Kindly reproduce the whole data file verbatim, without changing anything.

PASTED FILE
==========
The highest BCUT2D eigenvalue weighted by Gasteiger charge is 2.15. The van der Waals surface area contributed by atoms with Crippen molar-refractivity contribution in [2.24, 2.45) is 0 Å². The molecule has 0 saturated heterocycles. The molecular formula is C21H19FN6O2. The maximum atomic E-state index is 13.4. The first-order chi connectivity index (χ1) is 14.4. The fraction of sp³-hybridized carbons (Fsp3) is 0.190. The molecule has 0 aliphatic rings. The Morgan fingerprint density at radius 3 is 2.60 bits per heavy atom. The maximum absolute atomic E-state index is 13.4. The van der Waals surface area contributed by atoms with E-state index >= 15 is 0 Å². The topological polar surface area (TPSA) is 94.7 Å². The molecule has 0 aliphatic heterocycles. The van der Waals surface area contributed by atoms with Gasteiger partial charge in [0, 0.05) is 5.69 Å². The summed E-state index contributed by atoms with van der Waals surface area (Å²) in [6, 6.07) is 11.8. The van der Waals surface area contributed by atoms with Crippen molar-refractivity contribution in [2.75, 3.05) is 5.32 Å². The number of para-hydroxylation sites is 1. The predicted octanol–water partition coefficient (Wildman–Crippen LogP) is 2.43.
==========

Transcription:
The highest BCUT2D eigenvalue weighted by Gasteiger charge is 2.15. The van der Waals surface area contributed by atoms with Crippen molar-refractivity contribution in [2.24, 2.45) is 0 Å². The molecule has 0 saturated heterocycles. The molecular formula is C21H19FN6O2. The maximum atomic E-state index is 13.4. The first-order chi connectivity index (χ1) is 14.4. The fraction of sp³-hybridized carbons (Fsp3) is 0.190. The molecule has 0 aliphatic rings. The Morgan fingerprint density at radius 3 is 2.60 bits per heavy atom. The maximum absolute atomic E-state index is 13.4. The van der Waals surface area contributed by atoms with E-state index >= 15 is 0 Å². The topological polar surface area (TPSA) is 94.7 Å². The molecule has 0 aliphatic heterocycles. The van der Waals surface area contributed by atoms with Gasteiger partial charge in [0, 0.05) is 5.69 Å². The summed E-state index contributed by atoms with van der Waals surface area (Å²) in [6, 6.07) is 11.8. The van der Waals surface area contributed by atoms with Crippen molar-refractivity contribution in [2.75, 3.05) is 5.32 Å². The number of para-hydroxylation sites is 1. The predicted octanol–water partition coefficient (Wildman–Crippen LogP) is 2.43.